GAA Football

'It never crossed my mind': Monaghan's Darren Hughes ready to go again amid retirement jibes

Darren Hughes is entering his 15th year as part of the Monaghan panel, but insists he has no plans to walk away. Picture by Margaret McLaughlin
Neil Loughran

HE will be 34 the next time he pulls on a Monaghan jersey, but Darren Hughes insists the idea of walking away from the inter-county scene “never crossed my mind”.

The Scotstown midfielder, who was first brought into the Farney panel by Seamus McEnaney in 2006 before making his debut a year later, is one of Monaghan's elder statesmen following the retirements of Vinny Corey and Dessie Mone last year.

Their most recent campaign finished on a deeply disappointing note after exiting the Ulster Championship at the hands of neighbours and eventual winners Cavan, yet Hughes still aims to be a part of the panel when the National Football League begins at the end of February.

“To be honest, it never crossed my mind,” he said.

“I get it thrown at me maybe by friends and family, tongue in cheek sort of stuff, but I feel I'm in good enough shape. Anybody I've spoken to who has retired, they sort of know when the time has come… it's just not something I've thought about or considered.

“The format of this year probably helped, coming in off the back of a good club Championship so I felt hungry coming in because I missed the 2019 Championship with injury - my last Championship game with Monaghan was the All-Ireland semi against Tyrone the year before.”

McEnaney, who returned to the Monaghan hotseat in 2019, freshened up the panel with some younger talent but Hughes doesn't expect any of the more experienced members to bid farewell just yet.

“Talking to most of the boys on and off, I don't foresee any change.

“We brought in a good crew of young lads last year, they might bring in a few more if they want to freshen it up again.”

The hurt from their last-gasp defeat to Cavan on October 31 took some time to heal for Farney followers, especially considering they had led by seven at half-time.

Knockout Championship had claimed its first victim since 2000, but the whole year and the overall impact made by the Covid-19 pandemic makes it difficult to judge.

After helping An Bhoth to a fifth county title in six years, Hughes and co moved straight into crucial Division One games against Kerry and Meath before the Breffni clash was right around the corner.

“We prepared as well as we thought we could. Obviously with hindsight we'd have done a lot of things differently… just maybe how we trained after the club season. Nothing overly specific, but we were trying to condense a lot of stuff into a short period of time and maybe tried to do too much.

“It was just the way it went but when you're in that bubble and preparing for going back after the club finished up, we were doing everything we felt we needed to be doing to get ready for Championship.”

And once Monaghan were gone, Hughes was too.

“It wasn't that hard because I didn't watch it,” he says when asked about moving on amid the Championship buzz.

“I'd no interest in it, to be honest. We were the first team out, a bit of a sucker punch, and I didn't really get into the Championship spirit after that. I saw bits and pieces of games but never watched any game from start to finish.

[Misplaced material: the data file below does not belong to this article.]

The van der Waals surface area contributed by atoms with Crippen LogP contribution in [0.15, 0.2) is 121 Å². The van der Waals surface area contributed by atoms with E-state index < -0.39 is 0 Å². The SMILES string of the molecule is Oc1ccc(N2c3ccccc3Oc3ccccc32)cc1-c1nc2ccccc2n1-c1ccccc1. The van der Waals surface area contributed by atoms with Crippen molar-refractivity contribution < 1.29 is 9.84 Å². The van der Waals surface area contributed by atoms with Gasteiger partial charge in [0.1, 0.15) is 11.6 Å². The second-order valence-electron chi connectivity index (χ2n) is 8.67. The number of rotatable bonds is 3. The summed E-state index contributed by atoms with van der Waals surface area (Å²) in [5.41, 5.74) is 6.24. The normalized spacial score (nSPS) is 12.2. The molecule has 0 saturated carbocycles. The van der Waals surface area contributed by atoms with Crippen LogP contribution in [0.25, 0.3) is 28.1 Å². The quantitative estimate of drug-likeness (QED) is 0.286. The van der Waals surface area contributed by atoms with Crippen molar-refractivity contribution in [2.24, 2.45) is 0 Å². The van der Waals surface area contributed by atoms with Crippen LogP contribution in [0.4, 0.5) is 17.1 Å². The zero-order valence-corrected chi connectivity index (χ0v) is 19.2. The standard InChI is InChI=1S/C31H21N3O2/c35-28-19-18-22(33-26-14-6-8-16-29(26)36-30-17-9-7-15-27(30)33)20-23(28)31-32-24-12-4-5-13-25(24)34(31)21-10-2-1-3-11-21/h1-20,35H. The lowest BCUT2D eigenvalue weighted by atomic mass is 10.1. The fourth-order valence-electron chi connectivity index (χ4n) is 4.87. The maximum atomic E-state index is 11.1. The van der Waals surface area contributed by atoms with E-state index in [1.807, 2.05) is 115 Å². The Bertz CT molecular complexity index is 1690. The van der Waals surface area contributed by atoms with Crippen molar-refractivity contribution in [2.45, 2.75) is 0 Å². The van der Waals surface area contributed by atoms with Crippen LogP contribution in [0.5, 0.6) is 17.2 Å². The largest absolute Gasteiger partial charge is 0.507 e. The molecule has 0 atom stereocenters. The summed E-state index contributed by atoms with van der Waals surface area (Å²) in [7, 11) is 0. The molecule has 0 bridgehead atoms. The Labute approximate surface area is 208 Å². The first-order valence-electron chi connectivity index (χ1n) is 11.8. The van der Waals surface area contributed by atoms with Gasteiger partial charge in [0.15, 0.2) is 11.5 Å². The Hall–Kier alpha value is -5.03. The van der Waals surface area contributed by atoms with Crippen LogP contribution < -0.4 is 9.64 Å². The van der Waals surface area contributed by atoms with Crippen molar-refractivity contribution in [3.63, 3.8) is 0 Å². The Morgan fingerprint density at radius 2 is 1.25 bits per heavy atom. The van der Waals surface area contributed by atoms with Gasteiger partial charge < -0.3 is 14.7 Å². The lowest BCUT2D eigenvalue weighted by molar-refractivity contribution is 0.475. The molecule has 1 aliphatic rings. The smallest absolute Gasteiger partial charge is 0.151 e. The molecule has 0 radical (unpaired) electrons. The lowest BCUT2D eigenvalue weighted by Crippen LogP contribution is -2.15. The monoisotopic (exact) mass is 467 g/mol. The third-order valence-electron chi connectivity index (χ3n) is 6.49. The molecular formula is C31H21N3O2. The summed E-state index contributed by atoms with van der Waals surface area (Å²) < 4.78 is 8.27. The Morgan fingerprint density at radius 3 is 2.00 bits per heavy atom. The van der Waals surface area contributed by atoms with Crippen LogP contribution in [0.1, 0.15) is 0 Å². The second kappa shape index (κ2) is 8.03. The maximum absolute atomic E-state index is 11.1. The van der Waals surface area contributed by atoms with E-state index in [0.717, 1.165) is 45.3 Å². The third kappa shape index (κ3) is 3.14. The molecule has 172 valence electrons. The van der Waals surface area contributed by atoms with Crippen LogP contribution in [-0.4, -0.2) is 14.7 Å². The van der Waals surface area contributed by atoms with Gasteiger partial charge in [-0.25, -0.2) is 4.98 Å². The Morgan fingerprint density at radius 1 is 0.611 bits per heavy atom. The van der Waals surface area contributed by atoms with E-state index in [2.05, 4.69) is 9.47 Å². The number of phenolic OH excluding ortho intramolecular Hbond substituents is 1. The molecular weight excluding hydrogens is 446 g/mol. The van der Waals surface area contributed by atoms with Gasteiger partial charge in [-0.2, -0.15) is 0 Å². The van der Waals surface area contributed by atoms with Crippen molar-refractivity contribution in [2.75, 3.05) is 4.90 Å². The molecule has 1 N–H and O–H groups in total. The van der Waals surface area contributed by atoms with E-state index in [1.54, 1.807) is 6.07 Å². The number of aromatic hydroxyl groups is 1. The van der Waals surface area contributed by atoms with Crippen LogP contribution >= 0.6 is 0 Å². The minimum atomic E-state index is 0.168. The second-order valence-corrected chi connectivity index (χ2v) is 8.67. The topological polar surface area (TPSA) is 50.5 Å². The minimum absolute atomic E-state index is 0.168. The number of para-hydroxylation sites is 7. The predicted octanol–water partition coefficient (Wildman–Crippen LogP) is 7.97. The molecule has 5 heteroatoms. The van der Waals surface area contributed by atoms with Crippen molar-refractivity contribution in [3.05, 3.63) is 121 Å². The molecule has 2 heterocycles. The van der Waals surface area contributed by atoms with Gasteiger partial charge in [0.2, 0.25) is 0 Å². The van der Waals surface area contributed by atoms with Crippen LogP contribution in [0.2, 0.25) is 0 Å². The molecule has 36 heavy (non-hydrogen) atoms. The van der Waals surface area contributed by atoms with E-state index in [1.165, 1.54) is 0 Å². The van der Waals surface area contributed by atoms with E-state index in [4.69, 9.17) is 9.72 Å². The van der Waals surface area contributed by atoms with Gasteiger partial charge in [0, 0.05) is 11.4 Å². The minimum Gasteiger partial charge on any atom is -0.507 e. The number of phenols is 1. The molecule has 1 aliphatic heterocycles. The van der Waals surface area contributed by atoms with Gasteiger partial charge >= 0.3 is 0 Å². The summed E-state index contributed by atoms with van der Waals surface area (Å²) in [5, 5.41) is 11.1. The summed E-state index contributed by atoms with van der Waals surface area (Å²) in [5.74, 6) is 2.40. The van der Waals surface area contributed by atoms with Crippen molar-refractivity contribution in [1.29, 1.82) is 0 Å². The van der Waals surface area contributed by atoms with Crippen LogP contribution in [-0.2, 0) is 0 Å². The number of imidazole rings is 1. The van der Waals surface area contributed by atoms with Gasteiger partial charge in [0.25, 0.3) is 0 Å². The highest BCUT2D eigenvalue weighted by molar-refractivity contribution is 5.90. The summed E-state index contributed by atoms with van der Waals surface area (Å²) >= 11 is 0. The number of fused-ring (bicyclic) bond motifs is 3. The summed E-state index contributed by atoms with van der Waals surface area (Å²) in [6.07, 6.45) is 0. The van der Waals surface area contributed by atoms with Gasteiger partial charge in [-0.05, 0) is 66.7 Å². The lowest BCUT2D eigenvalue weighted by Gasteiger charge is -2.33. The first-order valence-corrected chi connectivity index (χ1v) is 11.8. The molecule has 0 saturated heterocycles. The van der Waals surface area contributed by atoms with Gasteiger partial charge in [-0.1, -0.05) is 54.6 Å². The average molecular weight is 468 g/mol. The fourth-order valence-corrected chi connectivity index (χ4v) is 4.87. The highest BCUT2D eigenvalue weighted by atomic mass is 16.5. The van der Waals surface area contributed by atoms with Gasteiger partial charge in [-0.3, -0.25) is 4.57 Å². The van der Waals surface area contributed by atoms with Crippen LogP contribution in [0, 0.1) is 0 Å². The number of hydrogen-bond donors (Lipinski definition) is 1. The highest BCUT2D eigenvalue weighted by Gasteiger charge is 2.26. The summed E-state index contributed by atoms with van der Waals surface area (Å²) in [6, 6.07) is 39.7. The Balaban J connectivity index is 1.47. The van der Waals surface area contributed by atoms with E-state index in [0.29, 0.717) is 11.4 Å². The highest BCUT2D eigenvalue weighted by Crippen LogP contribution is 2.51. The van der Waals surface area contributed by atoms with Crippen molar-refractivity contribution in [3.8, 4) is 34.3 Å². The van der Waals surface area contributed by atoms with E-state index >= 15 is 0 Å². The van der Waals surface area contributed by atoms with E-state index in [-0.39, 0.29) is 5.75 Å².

“Actually, I'm probably telling a lie – I saw most of the Ulster final and Cavan were well deserving of their victory that day. They'd done their homework, they performed to a man and it probably should have been over long before Conor Madden scored the goal.

“They got the momentum and took the opportunity when it came.”

By the time that game finally came around, it was over a year since the original 2020 Ulster Championship draw had been made on October 9, 2019.

Although the pandemic had a huge say in the scheduling this year and next, Hughes believes the GAA should reconsider making provincial draws so far in advance of the Championship getting under way.

“You'd been talking about Cavan for a year by that stage. I don't know why they have to do it so quick - you end up burning yourselves out talking about it sometimes.

“We've come out the right and wrong end of big first round wins and defeats in the Ulster Championship, you've seven or eight months lead time into it then two weeks into the next game? It doesn't make much sense.

“Sometimes you can overdo it. You talk about the same team and you know that's the number one goal when you go back - you're always maybe slightly sidetracked through the League, even though you mightn't think you are, because the Championship is what you're aiming for.”

Looking ahead to 2021, there has been a significant shake-up in the Monaghan backroom team, with Peter Donnelly returning to his native Tyrone while Jonny Davis comes in as head of athletic performance, alongside Donie Buckley.

Highly regarded coach Buckley played an integral role as the Kingdom reached the 2019 All-Ireland final, only losing out to Dublin after a replay, but his services were dispensed with by manager Peter Keane earlier this year.

And Hughes is hopeful Buckley can bring something new to the Farney County.

“They're exciting additions,” he said.

“I wouldn't know a whole lot about him to be honest but he is obviously well thought of in Mayo and Kerry circles and at the club set-ups he's been a part of, so hopefully he can bring something to the table for us.”

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